This case study is divided into 3 parts. As different decisions were required during three time periods.
We will use this case study as a thought experiment. So let’s think today is 16th February, 2005 and while going through public announcements we come through a delisting announcement of a company named SKF India Ltd.
Public Announcement: On the 11 feb 2005, the company has informed the exchanges about the board of meeting which would fall on the 16 feb 2005 to consider the proposal of the delisting of the company from the both stock exchanges.
As per our knowledge, typical (on average delisting process behaves in this way):
- There is a Board Meeting where the promoter announces to the board of his intention of delisting. (This is where public shareholders come to know about delisting – through Public Announcements)
- Typically within 2-5 days, The board appoints a Merchant Bank for the delisting and gives approval for the same.
- Within next 4-5 days, A Floor price is decided by the Merchant Bank, (Based on the Law or promoters wish)
- Then shareholders are notified about the same, a date is decided for Postal Ballot voting by the shareholders. Two-third majority is required, out of the total votes cast, for the delisting process to be successful. This process takes around 35 days.
- If successful, then the promoter has 1 year by law, to arrange for the funds required for delisting. As per our limited knowledge, the promoters take around 2-3 months to announce the tendering date.
- Once the promoter announces tendering date, The promoter needs to have 90% shareholding by the end of the tendering period. If the tendering results in his shareholding below 90%, the delisting is unsuccessful.
Back to Case
Share Price Reaction: Only on the intimation by the promoter for the board of meeting for the delisting , the price had shot up from 150 ie on 8 Feb 2005 to around 200 levels i.e on 15 Feb 2005. At this point of time there was no official approval by the board of directors.
As already mentioned in the starting, today On 16 Feb 2005, The board of directors gave approval to the delisting
Let us try to determine the odds of our upside. We use this model which is still evolving, however you may use a different thinking model.
1.Promoter’s Capital Capacity .
A) Large MNC and Less Capital Requirement For Delisting :AKB SKF already holds 53.58 percent shares in the company. The company is one of the world’s largest players in bearings market. Basically, it is a MNC which wants to delist its Indian subsidiary. AKB SKF have sales of around
RS. 29133 Cr with net profit of around 1950 CR as per 2005 annual report. On other hand SKF India had market cap of around 700 cr. Out of which around 54 percent already hold by the promoter so remaining 300-400 CR acquisition
for the delisting won’t be much problem for the promoter considering its size.
B) Low P/E : Price to earning is around 12 which is not that high from promoter’s viewpoint.
As we said earlier, 54 percent shares are held by the promoter. The promoter needs to reach the 90 percent holding by law to declare the discovered price. So additional 36 percent share needs to get tendered out of remaining 46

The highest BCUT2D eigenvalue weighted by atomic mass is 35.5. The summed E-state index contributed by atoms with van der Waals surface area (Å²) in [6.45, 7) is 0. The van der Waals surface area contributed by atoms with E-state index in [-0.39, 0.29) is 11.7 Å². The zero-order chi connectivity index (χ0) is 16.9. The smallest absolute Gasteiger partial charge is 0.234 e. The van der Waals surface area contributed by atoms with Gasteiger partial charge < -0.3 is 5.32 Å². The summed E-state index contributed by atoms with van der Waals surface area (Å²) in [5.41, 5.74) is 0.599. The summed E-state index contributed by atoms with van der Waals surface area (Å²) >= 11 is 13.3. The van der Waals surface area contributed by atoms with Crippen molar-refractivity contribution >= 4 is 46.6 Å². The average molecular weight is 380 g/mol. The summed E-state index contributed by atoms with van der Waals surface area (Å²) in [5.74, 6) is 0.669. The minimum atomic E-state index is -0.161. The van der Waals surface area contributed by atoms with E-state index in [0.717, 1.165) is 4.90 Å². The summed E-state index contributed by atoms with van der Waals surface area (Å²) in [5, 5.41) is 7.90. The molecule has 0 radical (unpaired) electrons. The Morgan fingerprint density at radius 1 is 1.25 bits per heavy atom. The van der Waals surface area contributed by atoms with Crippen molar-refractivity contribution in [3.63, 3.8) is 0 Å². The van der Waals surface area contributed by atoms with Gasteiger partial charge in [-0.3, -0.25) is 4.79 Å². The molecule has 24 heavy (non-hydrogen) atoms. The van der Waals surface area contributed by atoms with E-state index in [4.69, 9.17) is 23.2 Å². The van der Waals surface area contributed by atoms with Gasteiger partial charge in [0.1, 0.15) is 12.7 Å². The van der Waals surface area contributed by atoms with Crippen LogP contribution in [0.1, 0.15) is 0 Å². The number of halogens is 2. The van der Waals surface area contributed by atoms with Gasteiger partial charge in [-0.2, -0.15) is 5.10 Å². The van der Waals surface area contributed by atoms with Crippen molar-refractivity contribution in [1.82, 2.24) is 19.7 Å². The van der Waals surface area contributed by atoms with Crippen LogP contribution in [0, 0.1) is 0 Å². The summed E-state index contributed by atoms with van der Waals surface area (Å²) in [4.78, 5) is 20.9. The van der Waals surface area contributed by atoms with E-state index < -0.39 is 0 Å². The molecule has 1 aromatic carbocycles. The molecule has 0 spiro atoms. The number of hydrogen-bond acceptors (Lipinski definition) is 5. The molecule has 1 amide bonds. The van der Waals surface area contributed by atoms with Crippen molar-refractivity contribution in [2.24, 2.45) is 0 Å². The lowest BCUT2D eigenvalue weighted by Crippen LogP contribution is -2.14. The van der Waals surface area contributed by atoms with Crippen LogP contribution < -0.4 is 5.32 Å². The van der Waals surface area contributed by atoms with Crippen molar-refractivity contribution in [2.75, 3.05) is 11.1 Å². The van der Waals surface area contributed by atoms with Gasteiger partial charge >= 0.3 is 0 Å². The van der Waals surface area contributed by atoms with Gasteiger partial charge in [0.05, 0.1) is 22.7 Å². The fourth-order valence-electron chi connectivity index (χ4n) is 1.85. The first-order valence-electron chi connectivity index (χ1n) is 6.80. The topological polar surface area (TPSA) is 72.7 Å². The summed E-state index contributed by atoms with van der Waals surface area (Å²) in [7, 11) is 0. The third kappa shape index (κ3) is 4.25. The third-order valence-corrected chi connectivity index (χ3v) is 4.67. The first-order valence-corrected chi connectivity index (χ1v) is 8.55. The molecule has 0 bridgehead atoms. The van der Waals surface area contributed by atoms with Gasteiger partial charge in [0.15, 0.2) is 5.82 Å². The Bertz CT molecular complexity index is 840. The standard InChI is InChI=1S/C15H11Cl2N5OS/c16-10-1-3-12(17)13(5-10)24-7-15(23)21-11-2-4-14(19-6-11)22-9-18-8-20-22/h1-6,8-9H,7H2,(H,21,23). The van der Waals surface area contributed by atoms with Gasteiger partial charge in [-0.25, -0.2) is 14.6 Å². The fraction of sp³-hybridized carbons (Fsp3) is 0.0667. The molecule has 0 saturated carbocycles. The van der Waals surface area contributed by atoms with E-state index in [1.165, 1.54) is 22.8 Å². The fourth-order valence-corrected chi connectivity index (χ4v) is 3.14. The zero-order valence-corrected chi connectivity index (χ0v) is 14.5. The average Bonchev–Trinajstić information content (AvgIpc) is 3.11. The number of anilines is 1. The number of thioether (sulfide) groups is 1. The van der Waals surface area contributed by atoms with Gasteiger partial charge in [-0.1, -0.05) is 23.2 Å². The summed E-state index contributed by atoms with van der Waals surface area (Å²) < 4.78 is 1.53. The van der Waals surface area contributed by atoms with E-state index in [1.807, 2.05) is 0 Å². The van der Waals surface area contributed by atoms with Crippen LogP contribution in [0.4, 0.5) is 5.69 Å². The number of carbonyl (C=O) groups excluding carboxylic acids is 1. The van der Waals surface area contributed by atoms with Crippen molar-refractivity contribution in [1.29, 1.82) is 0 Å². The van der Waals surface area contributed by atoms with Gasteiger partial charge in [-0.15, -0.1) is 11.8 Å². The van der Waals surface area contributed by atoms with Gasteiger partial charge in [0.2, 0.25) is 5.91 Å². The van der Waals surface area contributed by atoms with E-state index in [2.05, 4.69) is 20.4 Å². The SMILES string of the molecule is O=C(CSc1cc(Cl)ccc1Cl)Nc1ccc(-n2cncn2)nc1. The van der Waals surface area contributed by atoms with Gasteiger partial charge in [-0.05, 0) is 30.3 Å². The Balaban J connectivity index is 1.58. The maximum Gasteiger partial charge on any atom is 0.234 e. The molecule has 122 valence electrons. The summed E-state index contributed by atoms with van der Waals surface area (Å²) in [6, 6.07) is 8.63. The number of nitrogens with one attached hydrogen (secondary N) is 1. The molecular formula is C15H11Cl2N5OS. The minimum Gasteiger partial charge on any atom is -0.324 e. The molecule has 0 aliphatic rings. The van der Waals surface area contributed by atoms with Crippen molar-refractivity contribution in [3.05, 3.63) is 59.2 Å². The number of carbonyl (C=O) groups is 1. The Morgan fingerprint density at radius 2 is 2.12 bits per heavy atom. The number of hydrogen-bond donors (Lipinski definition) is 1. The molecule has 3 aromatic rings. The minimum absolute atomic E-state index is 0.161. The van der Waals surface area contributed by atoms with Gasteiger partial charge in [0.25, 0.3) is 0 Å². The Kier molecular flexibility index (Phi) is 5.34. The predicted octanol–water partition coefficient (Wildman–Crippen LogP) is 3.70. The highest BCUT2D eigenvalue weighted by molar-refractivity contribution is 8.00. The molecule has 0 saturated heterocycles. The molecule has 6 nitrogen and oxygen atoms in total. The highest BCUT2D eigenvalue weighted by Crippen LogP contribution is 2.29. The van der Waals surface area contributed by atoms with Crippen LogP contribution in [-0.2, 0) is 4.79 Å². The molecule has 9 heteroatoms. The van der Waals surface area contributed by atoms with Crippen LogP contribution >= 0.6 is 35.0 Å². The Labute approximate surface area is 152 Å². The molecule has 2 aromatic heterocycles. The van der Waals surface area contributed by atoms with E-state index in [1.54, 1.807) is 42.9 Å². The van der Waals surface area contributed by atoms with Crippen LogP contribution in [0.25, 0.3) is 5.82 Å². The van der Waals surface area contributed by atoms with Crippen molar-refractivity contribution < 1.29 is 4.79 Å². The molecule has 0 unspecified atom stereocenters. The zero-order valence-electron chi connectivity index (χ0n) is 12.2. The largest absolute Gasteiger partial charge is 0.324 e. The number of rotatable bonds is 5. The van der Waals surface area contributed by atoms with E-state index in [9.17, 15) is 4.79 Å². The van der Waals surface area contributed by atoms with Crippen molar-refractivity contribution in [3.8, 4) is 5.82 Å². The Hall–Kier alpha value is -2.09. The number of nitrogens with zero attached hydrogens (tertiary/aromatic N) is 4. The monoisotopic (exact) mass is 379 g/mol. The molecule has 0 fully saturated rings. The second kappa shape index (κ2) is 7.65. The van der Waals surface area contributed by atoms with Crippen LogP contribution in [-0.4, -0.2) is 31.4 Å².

Let see the break-up of remaining 46 percent of shareholding.
a) Public shareholding ( less than 2 lac worth shares):- 22 %
b) Institutional Investors ( Not a single hold significant holding):- 24%
As per our own experience, shareholding pattern of promoters generally fall into 3 categories:
A) Below 30% B) Around 50% C) Around 75% and above
In the reverse book building process , high exit price won’t be much problem and but the requirement to reach 90 percent holding to declare the exit price could be problem as the remaining 46 percent was holding by the
various small investor ( both retail and institutional).
As per shareholding pattern we are not into very risky category, but we are not into very safe or good one too. Overall we feel having an MNC promoter, compels really increases the odds of having a successful delisting (As there are high chances price won’t be a problem for them).
Risk (Pre Announcement Price):
Price had already reacted 33 percent so if any thing goes against the delisting process like for some how reason the promoter himself would refuse to delist. Then in that case we could loose around 25-30 percent of the capital. If
the price had not reacted the risk would be less.
Floor Price:As on Today there is no floor price, but we can get a rough idea about what is the minimum from the Law. As per Sebi Delisting Guidelines, 2003:
“The offer price shall have a floor price, which will be the average of 26 weeks traded price quoted on the stock exchange where the shares of the company are most frequently traded preceding 26 week from the date of the public announcement and without any ceiling of maximum price.”
This comes out to be around 150, which is similar to the Pre Announcement price.
Overall the situation, presents an interesting opportunity in the form of an MNC promoter having very high odds of paying a high delisting price thereby reducing the chances of failure of the delisting process. Though seen from shareholding pattern perspective we are neither in very good nor in very bad situation.
We think based on our thinking model, position should have been taken on the next day. This is not the only correct way, you may have a different opinion. However, we would love to know why and what you would have done differently. This way we all may learn together.
May we all learn together.
(If you want to know what happened next please click on Part 2 on the bottom of the page.)